50 Ways to Expand Your Practice
Author: Steven Walfish
Publisher: Amer Psychological Assn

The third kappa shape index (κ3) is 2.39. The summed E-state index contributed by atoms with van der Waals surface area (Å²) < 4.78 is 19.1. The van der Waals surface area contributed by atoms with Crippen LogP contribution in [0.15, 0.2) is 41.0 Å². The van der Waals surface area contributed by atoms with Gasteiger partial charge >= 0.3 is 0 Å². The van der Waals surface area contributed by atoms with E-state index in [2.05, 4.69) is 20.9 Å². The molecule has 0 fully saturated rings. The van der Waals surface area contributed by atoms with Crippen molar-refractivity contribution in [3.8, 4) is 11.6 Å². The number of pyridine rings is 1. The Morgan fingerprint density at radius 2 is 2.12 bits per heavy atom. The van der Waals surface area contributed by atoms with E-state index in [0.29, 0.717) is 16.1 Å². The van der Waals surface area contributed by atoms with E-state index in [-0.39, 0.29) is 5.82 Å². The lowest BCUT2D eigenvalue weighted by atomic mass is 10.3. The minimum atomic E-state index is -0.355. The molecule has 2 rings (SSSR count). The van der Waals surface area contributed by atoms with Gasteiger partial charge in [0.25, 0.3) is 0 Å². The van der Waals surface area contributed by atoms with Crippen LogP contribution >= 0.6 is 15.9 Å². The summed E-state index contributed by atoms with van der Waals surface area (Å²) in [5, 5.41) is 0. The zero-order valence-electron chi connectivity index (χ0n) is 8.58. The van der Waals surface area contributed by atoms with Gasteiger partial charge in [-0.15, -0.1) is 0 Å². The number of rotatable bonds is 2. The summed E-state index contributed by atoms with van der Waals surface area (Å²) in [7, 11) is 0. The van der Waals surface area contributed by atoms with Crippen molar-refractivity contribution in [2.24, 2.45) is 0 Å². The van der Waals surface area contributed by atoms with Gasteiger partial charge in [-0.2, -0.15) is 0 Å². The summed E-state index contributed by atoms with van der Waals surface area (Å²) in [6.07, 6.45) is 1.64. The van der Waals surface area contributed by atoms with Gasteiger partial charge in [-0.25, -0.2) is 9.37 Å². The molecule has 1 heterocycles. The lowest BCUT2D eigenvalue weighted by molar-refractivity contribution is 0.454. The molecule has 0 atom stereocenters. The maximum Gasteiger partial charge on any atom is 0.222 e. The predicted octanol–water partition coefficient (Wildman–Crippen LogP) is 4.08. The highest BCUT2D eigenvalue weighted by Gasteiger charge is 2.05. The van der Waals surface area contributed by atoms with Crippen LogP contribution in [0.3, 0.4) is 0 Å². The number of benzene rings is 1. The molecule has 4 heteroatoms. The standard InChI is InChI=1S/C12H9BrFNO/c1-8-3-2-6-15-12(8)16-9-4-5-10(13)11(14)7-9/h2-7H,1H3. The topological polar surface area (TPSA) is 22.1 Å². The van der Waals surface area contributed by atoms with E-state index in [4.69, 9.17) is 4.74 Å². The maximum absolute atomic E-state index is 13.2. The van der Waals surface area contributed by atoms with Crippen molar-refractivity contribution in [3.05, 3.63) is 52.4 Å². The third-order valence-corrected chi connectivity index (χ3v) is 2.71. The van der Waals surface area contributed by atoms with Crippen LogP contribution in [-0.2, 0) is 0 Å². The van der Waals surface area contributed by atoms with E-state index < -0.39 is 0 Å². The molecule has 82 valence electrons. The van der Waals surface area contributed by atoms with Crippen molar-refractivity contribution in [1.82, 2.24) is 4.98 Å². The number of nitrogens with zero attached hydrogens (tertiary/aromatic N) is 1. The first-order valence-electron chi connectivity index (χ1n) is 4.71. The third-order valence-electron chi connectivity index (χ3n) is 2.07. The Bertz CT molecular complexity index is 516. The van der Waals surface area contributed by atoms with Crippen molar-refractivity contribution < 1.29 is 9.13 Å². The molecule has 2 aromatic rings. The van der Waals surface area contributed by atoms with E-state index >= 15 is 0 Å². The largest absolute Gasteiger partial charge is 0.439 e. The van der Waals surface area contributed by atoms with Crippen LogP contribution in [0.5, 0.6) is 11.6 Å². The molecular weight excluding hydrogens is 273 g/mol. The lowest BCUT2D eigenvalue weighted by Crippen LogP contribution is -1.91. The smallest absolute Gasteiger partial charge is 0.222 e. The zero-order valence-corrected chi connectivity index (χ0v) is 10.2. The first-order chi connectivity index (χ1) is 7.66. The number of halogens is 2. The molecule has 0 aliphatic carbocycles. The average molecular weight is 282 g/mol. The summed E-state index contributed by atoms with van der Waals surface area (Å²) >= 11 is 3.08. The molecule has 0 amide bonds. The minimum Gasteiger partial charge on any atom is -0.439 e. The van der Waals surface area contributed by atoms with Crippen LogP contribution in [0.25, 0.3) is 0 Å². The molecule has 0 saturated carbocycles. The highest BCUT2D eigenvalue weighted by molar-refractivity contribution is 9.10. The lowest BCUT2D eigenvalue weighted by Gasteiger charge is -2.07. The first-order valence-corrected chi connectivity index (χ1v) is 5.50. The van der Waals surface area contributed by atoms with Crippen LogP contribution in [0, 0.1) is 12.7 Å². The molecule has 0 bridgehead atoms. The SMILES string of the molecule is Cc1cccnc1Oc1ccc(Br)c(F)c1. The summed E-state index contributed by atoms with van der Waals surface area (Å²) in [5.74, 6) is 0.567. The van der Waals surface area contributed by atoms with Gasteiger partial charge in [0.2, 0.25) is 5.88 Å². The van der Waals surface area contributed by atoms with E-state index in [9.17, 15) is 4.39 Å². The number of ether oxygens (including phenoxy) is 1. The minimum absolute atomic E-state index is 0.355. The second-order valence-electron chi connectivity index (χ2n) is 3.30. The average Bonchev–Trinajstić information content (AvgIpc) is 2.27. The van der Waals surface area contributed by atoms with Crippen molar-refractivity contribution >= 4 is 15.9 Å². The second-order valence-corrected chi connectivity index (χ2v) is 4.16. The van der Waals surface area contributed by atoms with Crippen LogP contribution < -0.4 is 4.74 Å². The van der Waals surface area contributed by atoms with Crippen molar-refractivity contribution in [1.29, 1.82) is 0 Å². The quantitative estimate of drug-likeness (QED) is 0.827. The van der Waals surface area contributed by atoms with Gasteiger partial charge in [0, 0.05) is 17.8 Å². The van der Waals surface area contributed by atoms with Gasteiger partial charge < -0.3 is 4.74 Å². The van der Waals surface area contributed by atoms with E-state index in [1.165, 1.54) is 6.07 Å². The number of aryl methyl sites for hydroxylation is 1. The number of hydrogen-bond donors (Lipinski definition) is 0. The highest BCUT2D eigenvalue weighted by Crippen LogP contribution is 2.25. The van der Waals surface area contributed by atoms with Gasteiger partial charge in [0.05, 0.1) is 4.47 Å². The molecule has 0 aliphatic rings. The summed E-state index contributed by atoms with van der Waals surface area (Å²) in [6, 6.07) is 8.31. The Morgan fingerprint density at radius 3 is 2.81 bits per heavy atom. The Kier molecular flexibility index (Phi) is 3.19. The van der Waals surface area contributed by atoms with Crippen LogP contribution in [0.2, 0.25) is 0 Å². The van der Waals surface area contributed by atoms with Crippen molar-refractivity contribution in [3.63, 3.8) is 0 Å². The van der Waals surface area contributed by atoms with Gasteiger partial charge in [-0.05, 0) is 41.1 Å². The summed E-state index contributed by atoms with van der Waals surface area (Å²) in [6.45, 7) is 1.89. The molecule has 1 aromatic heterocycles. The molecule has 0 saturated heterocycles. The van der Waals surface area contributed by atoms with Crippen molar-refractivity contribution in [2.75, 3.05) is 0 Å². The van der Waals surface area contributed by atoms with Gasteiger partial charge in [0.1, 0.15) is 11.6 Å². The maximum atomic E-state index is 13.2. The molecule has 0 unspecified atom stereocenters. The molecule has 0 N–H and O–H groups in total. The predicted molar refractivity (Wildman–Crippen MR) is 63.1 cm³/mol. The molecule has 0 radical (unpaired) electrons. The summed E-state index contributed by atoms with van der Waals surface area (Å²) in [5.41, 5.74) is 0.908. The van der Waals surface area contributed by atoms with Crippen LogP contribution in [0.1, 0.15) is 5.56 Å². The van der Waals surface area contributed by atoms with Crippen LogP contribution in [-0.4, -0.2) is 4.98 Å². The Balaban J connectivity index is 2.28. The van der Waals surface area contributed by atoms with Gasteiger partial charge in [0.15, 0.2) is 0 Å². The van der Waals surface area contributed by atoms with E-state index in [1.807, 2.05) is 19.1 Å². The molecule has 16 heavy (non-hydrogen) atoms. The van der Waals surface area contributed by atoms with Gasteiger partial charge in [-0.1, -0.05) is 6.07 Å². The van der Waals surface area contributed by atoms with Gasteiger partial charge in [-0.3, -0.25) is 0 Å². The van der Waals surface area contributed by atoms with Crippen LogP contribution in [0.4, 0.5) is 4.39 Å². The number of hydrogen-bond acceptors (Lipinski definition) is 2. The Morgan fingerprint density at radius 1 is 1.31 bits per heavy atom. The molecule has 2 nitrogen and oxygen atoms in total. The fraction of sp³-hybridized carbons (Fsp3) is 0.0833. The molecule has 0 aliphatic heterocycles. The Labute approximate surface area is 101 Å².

This fascinating book is a cornucopia of useful stories from practitioners who took action to free their practices from the reins of managed care. By tapping into their natural interests, talents, and passions, these 50 entrepreneurial practitioners demonstrate ways you can reinvigorate your practice and achieve greater financial success at the same time. I loved this book!ùNancy E. bloater, PhD, President-Elect, American Psychological Association Division of independent Practice and Clinical Psychologist, independent practice Extraordinary! This book brings together an impressive list of nonûmanaged care opportunities that simply cannot be found elsewhere. Practitioners looking to build a more lucrative practice outside of insurance panels should definitely read this, especially early career psychologistsùwhat a:great resource for getting started in practice the right way!ùJosephine S. Minardo, PsyD, Chair, American Psychological Association Committee on Early Career Psychologists and Founder of Psych Internship Prep Successful practices outside of managed care result from developing personal passions, creating opportunities. . . and reading this book! Walfish connects the reader not only to real psychologists who have found a variety of niches but also to ready-touse strategies and practical references. You're sure to find several ideas to expand your practice.ùJana N. Martin, PhD, independent practice and Chief Operating Officer of the American Psychological insurance Trust Pchologists are increasingly dissatisfied with managed care companies, yet they lack sound guidance on developing a practice that is not insurance-based. This book illustrates 50 strategies for creating a practice that is not dependent on managed care or insurance. The contributors describe how they successfully, carved out a niche in areas as varied as family and divorce counseling, teaching and supervision, health care, product development, and organizational con-suiting. They also describe their practice arrangements, training experiences, and primary activities, as well as the pros and cons of the career path; effective business approaches; and useful professional resources, books, journals, websites, and societies. This book provides plenty of ideas for early career psychologists and graduate students interested in starting a private practice as well as for seasoned practitioners who want to develop alternative income sources to minimize dependence on insurance companies.